Scams work.

…and it’s probably your fault.

Scams. They’ve been around as long as there have been clever people (lazy, evil, shitty, clever people.)

Patsies (a.k.a. suckers.) They’ve been around as long as there have been scams.

Like I said, it’s probably your fault.

Do you believe that there are good people in the world? Are you the kind of person that likes to help others? Well, SHAME ON YOU. You good people are ruining the internet for the rest of us.

OK… maybe it isn’t your fault exactly. Bad people prey on good people and that’s just how that works. Maybe I’ll rephrase: If you’re a good person, but you don’t take efforts to protect yourself from bad people, well then, shame on you.

What makes scams work?

At work, we noticed a trend of customers reporting a particular scam, so I wrote a notice and posted it to our blog. This one isn’t new, but it doesn’t have to be new to work.

Scams make use of those things engrained in us. Rewards are good. Punishments are bad.


Let’s exchange things. People prey on our desire for reward. I’ll give you a thing that’s very valuable, and you give me something less valuable in return. Sounds great. You’d obviously want to jump on that, it’s how you get ahead in life! Of course, the thing I’m giving you is probably fake/stolen/otherwise not fit for trade. But you’ll find that out later.

Give me some things, or else! People prey on our fear of loss. You’ll be punished very harshly if you don’t give me something valuable. Paying me will cost much less than dealing with the punishment I’m promising. That punishment is usually made up, but again, you’ll find that out later.


By the way, “later” is almost always “too late.” By the time you figure out you’ve been had, there’s very little you can do to recoup your losses.

Does the quality of the scam matter?

Obviously some scams are better than others.


You’re generally safe in your online practices, but someone in your family clicked that link and now your computer is encrypted and demanding money. Early on, you could recover from this with a bit of skill or help. Well, it’s progressed to the point that the FBI says “just pay the ransom.” That’s a good scam.


Someone you’re very distantly related to has died and left you vast sums of money. To get access to that money I’ll need you to provide me the details of your bank account and maybe a relatively small amount of money to confirm our accounts can talk to each other. (You can substitute dead relative with foreign royalty.)


Hopefully you’re confident in your sense of which one of those scams is harder to avoid. But does that make one of them less dangerous? That confidence you have is based on experiences you’ve had. Think about the very young or the somewhat old — the people who are “new” to the internet. If they received that email for the first time, can you see how it could pique their curiosity? They just might reply, or worse, they might click on the link in that email.

As I said above, a scam doesn’t need to be new to work. It only needs to be new to the target. You probably won’t fall for it the second time. It’s that first time that really matters.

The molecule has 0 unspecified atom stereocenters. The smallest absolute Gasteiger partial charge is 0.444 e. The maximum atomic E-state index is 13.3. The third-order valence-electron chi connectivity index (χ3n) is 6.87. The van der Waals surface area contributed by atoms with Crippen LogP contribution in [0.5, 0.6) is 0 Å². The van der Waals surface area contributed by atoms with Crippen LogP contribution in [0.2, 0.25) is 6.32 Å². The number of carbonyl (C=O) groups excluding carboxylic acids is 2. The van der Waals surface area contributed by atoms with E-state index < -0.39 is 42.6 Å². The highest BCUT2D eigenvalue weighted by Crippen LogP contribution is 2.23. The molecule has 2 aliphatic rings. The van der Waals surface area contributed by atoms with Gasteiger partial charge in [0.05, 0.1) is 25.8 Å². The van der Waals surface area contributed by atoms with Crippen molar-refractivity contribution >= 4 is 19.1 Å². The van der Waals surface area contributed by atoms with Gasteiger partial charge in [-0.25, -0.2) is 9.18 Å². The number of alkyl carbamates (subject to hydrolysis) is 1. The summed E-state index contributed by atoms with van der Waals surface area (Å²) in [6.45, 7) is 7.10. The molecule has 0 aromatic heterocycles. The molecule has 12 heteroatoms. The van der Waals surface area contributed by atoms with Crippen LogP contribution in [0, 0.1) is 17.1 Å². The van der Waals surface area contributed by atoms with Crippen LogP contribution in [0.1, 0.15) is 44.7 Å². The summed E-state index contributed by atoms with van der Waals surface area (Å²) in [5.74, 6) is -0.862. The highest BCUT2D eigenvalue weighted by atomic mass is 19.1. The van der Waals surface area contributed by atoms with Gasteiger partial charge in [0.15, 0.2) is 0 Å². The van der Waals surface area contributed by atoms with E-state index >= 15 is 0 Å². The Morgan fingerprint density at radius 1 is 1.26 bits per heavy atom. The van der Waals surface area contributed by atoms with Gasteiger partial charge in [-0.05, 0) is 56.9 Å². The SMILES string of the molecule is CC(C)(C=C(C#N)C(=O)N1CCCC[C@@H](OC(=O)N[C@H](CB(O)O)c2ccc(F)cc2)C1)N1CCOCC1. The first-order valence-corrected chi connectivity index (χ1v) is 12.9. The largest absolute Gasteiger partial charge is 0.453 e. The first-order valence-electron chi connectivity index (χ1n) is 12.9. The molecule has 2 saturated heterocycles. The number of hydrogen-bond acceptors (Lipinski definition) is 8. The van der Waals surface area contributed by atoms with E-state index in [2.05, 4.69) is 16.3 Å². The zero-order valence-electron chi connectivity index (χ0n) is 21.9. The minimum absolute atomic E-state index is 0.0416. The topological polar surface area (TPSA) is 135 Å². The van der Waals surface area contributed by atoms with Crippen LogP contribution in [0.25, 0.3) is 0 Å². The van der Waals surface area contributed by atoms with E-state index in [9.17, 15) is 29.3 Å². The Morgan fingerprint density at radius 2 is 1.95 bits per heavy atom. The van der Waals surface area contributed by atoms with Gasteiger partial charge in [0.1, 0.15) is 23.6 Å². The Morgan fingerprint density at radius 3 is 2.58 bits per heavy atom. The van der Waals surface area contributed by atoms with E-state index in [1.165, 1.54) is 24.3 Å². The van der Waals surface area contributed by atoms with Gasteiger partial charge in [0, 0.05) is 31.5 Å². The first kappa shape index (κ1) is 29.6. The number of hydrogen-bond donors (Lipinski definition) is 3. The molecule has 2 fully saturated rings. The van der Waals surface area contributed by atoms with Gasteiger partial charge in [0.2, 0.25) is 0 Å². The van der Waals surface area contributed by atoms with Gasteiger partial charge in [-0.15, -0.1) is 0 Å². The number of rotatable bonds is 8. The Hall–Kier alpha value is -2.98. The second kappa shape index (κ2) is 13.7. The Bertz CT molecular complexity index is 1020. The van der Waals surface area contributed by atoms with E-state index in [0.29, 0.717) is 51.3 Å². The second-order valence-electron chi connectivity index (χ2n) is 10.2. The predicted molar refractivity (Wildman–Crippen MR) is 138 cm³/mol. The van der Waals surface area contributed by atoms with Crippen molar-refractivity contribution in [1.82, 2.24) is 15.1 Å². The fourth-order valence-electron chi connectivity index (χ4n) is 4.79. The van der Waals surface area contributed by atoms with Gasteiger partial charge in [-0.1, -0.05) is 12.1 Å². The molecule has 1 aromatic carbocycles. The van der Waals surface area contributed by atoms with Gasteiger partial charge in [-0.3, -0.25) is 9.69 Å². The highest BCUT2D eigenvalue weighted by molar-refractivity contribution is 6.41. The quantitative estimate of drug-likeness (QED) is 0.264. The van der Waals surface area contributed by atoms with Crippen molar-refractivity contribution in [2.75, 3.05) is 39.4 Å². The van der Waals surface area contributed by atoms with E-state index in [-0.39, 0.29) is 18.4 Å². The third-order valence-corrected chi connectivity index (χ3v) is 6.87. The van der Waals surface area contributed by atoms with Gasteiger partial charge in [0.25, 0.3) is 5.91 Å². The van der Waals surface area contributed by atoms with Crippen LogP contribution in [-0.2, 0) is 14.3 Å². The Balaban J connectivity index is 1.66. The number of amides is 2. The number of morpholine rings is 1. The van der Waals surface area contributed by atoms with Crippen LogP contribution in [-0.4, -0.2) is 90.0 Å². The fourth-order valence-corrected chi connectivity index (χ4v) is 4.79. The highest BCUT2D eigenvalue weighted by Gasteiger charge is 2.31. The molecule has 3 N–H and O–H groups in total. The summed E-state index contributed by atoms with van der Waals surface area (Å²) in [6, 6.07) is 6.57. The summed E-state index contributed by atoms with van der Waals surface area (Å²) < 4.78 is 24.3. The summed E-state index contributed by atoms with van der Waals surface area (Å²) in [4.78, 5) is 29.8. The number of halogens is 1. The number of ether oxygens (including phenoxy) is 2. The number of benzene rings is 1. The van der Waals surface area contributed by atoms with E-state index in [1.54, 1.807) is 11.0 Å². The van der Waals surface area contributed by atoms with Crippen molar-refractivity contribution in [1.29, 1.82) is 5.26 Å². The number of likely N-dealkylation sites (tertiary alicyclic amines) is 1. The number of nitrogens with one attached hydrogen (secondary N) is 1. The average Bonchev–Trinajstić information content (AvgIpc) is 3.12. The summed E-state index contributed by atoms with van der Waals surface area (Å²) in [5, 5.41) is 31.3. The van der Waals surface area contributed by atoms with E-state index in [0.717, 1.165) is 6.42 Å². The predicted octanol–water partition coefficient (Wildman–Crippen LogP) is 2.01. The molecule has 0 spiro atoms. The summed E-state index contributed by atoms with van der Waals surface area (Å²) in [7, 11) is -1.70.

“I’ve just been mugged, my mother’s in the hospital, and my leg’s off. Can you please give me $5?”

To be clear here, I’m not saying that charity is scam. I’m not saying you can’t give change when someone asks. I’m saying that you have very little ability to differentiate between the legitimate request and the scam.

A scam doesn’t need to promise riches. It doesn’t need to be extremely complex to avoid detection. It just needs to work.

Whether or not a scam will work depends on the person being targeted, but these days it seems like there’s one for each of us.

How do you go about protecting yourself?

Prevention is worth... well, at least as much as they’re asking for, sometimes more.

You may notice a recurring theme in my posts. Common sense. It’s one of the greatest tools we have, but one that is frequently overlooked and under utilized.

Does something seem too good to be true? It is.

Does it seem odd to you that the FBI is coming to get you, when you’ve done nothing wrong and maybe you’re not even American? It is.

That little itch, that tickling sensation in the back of your mind, that’s your common sense telling you run the other way. Listen to it.

What’s louder than common sense? Greed. Fear. Lust. … well, just about everything. It can be really hard to hear that little voice, even when it’s screaming. Common sense may be overwhelmed by those other louder signals. Practice.

A few other things you can keep an eye out for:

Grammar and spelling! (I swear I have no affiliation with your former teachers). Most legitimate business communications will look like they were written by someone who, at a minimum, had access to basic spell and grammar checking tools. “Wut? y r u not beleeving me dat i paid fer it?”

I’m always wary of unnecessary emotional content. Sad, but true. Outpourings of emotion might be someone venting part of their life, and sometimes people do need to do that. It might be someone pulling on those heartstrings, dragging you into a trap.

A sense of urgency. People putting a rush on things could be looking to get paid out before the card they’re using gets reported as stolen. Or, maybe they are running a business, which most of us understand requires a rush on everything.

Lastly, I’ll mention what I, and so many others, have written about before. The computer security basics. Understanding good passwords and password best practices (don’t share them!), using password managers, turning on encryption everywhere you can, exercising phishing awareness (don’t click that link!) and using some form of anti-malware. These things will help prevent you from stumbling into bad situations.

tl;dr — Scams are everywhere, targeting everyone. They’re easier to avoid if you’re looking for them.

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